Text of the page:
Going Underground

In this thought-provoking, inventive and touching piece of new writing, we hear about the lives of ten individuals, linked only by their mode of transportation. Going Underground, through a series of dramatic techniques, allows us to glance at life below the streets of London, where 4.8 million passenger journeys take place per day. London can seem the the most impersonal place in the world, specifically post-midnight, and this troupe of young actors succeed in personalising the effect that life in the capital can have on a variety of different people.

A quirky, gritty and engaging piece of theatre which displayed the London Underground at its best and worst.

The stage is lit up as the audience enters the theatre, with the only set being two Underground-style seats. The actors, scattered among the audience, stand up one at a time on their phones, having conversations which have nothing to do with each other. These are the original strands of a tapestry which are woven together as the show continues and these actors communicate only while sitting next to each other on the tube.

We see people from all walks of life: a mother struggling to make ends meet, a young woman having a dating crisis and a boy who is dressed as a chicken. The audience are also privy to the thoughts of the characters and many of their monologues are particularly poignant, specifically those of Lea Marks, who plays Lucy, and Catalina Prior, whose character is Anna. However, the sheer number of actors onstage means that, at times, it can be frustrating to know so little about their lives. This is where we see the inexperience of the actors who fail to stay in character at all times.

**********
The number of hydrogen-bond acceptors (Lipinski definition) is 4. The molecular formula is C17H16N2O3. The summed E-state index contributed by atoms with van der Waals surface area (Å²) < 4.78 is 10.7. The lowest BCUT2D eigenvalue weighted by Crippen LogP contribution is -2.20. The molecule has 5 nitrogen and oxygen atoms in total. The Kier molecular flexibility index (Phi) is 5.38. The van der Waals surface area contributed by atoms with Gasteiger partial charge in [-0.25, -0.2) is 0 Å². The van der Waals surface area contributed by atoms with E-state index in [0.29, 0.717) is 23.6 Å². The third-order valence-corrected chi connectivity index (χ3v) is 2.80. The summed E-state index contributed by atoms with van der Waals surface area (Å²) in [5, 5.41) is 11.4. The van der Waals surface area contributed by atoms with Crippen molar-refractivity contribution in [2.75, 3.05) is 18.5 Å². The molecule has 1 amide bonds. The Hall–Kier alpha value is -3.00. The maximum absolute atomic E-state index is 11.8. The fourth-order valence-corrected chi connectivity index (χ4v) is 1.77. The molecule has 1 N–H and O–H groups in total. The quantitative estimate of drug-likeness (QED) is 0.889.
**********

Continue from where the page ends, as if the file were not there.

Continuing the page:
The statistics used to break up the scenes had a grounding effect on this piece, allowing the audience to see the reality of each situation. Though the characters themselves are fictional, it was easy to imagine them as real, one of the largest success of this piece. That said, the scenes lacked fluidity, with actors shuffling on and off stage and dropping lines at times. There was also an issue with diction; some dialogue was lost under the sound effects which mimicked the tube.

Despite these drawbacks, this was a quirky, gritty and engaging piece of theatre which displayed the London Underground at its best and worst. The cast and crew should be proud of what they created and I’m sure that a number of the young actors have bright futures ahead of them. 

Reviews by Angela O'Callaghan

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The Blurb

The Underground post-midnight, home to the noctambulant: the lonely, the weary, the weird. Anna’s having a dating crisis, Charlie’s grandad thinks he’s the milkman and Lucy isn’t going home anytime soon. And Adam is dressed as a chicken. Again. New writing with a twist of black humour, following the lives of Londoners on the edge.